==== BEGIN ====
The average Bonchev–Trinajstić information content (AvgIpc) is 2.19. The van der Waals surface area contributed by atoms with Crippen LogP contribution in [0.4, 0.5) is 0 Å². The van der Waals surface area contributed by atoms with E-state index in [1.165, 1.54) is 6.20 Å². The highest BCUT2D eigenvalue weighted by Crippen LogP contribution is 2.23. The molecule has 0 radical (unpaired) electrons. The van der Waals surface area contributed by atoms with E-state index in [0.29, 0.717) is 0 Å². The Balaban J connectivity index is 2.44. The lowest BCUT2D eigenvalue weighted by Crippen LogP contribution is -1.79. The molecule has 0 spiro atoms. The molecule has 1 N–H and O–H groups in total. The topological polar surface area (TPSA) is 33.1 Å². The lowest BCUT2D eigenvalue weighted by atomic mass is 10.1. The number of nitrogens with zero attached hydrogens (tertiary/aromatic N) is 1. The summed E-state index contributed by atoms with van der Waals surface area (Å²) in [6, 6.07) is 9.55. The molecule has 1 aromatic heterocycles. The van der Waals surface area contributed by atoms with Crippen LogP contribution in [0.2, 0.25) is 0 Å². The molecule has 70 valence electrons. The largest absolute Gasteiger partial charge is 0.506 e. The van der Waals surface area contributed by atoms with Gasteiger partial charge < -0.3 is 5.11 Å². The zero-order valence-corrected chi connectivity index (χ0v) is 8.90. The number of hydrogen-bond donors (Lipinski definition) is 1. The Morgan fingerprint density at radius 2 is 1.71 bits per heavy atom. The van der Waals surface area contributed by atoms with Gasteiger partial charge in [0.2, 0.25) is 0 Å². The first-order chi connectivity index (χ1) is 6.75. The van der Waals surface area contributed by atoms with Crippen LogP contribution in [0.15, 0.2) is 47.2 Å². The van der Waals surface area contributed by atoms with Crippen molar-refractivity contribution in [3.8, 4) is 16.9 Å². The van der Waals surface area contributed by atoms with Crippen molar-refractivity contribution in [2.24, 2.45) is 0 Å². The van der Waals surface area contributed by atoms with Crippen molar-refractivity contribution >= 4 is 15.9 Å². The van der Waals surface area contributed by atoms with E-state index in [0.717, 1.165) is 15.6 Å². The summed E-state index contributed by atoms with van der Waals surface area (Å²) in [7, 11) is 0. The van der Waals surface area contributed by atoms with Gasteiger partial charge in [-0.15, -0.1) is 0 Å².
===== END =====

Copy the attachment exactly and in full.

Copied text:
The average Bonchev–Trinajstić information content (AvgIpc) is 2.19. The van der Waals surface area contributed by atoms with Crippen LogP contribution in [0.4, 0.5) is 0 Å². The van der Waals surface area contributed by atoms with E-state index in [1.165, 1.54) is 6.20 Å². The highest BCUT2D eigenvalue weighted by Crippen LogP contribution is 2.23. The molecule has 0 radical (unpaired) electrons. The van der Waals surface area contributed by atoms with E-state index in [0.29, 0.717) is 0 Å². The Balaban J connectivity index is 2.44. The lowest BCUT2D eigenvalue weighted by Crippen LogP contribution is -1.79. The molecule has 0 spiro atoms. The molecule has 1 N–H and O–H groups in total. The topological polar surface area (TPSA) is 33.1 Å². The lowest BCUT2D eigenvalue weighted by atomic mass is 10.1. The number of nitrogens with zero attached hydrogens (tertiary/aromatic N) is 1. The summed E-state index contributed by atoms with van der Waals surface area (Å²) in [6, 6.07) is 9.55. The molecule has 1 aromatic heterocycles. The van der Waals surface area contributed by atoms with Crippen LogP contribution in [0.2, 0.25) is 0 Å². The molecule has 70 valence electrons. The largest absolute Gasteiger partial charge is 0.506 e. The van der Waals surface area contributed by atoms with Gasteiger partial charge < -0.3 is 5.11 Å². The zero-order valence-corrected chi connectivity index (χ0v) is 8.90. The number of hydrogen-bond donors (Lipinski definition) is 1. The Morgan fingerprint density at radius 2 is 1.71 bits per heavy atom. The van der Waals surface area contributed by atoms with Gasteiger partial charge in [0.2, 0.25) is 0 Å². The first-order chi connectivity index (χ1) is 6.75. The van der Waals surface area contributed by atoms with Crippen LogP contribution in [0.15, 0.2) is 47.2 Å². The van der Waals surface area contributed by atoms with Crippen molar-refractivity contribution in [3.8, 4) is 16.9 Å². The van der Waals surface area contributed by atoms with Crippen molar-refractivity contribution in [2.24, 2.45) is 0 Å². The van der Waals surface area contributed by atoms with Crippen molar-refractivity contribution >= 4 is 15.9 Å². The van der Waals surface area contributed by atoms with E-state index in [0.717, 1.165) is 15.6 Å². The summed E-state index contributed by atoms with van der Waals surface area (Å²) in [7, 11) is 0. The van der Waals surface area contributed by atoms with Gasteiger partial charge in [-0.15, -0.1) is 0 Å².